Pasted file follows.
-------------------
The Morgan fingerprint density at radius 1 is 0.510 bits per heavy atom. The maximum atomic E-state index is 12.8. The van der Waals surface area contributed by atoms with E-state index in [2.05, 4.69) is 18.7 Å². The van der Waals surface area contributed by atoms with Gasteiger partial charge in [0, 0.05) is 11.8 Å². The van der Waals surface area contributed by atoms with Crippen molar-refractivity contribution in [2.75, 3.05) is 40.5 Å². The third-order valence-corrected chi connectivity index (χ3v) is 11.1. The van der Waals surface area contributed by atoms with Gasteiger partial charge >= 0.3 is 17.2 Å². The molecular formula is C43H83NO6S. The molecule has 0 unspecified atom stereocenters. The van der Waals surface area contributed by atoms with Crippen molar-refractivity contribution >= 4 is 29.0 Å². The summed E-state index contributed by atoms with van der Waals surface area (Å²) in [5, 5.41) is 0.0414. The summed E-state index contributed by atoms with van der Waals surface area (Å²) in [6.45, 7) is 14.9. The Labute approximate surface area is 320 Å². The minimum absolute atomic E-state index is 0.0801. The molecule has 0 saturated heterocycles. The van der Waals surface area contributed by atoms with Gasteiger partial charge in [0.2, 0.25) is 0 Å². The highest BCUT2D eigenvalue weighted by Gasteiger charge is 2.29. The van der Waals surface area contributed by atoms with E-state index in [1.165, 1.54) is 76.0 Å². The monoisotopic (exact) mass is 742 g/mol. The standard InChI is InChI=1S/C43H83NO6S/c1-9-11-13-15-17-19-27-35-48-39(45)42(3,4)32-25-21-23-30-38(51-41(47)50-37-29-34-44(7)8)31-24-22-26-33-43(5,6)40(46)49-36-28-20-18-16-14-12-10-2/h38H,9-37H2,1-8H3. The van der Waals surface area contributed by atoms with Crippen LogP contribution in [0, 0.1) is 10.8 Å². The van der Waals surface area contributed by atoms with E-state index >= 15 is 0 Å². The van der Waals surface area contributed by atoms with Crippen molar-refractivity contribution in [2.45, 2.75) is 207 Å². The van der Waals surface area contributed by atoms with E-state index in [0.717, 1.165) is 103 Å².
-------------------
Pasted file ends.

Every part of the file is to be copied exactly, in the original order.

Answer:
The Morgan fingerprint density at radius 1 is 0.510 bits per heavy atom. The maximum atomic E-state index is 12.8. The van der Waals surface area contributed by atoms with E-state index in [2.05, 4.69) is 18.7 Å². The van der Waals surface area contributed by atoms with Gasteiger partial charge in [0, 0.05) is 11.8 Å². The van der Waals surface area contributed by atoms with Crippen molar-refractivity contribution in [2.75, 3.05) is 40.5 Å². The third-order valence-corrected chi connectivity index (χ3v) is 11.1. The van der Waals surface area contributed by atoms with Gasteiger partial charge >= 0.3 is 17.2 Å². The molecular formula is C43H83NO6S. The molecule has 0 unspecified atom stereocenters. The van der Waals surface area contributed by atoms with Crippen molar-refractivity contribution >= 4 is 29.0 Å². The summed E-state index contributed by atoms with van der Waals surface area (Å²) in [5, 5.41) is 0.0414. The summed E-state index contributed by atoms with van der Waals surface area (Å²) in [6.45, 7) is 14.9. The Labute approximate surface area is 320 Å². The minimum absolute atomic E-state index is 0.0801. The molecule has 0 saturated heterocycles. The van der Waals surface area contributed by atoms with Gasteiger partial charge in [0.2, 0.25) is 0 Å². The highest BCUT2D eigenvalue weighted by Gasteiger charge is 2.29. The van der Waals surface area contributed by atoms with E-state index in [1.165, 1.54) is 76.0 Å². The monoisotopic (exact) mass is 742 g/mol. The standard InChI is InChI=1S/C43H83NO6S/c1-9-11-13-15-17-19-27-35-48-39(45)42(3,4)32-25-21-23-30-38(51-41(47)50-37-29-34-44(7)8)31-24-22-26-33-43(5,6)40(46)49-36-28-20-18-16-14-12-10-2/h38H,9-37H2,1-8H3. The van der Waals surface area contributed by atoms with Crippen LogP contribution in [0, 0.1) is 10.8 Å². The van der Waals surface area contributed by atoms with E-state index >= 15 is 0 Å². The van der Waals surface area contributed by atoms with Crippen molar-refractivity contribution in [2.45, 2.75) is 207 Å². The van der Waals surface area contributed by atoms with E-state index in [0.717, 1.165) is 103 Å².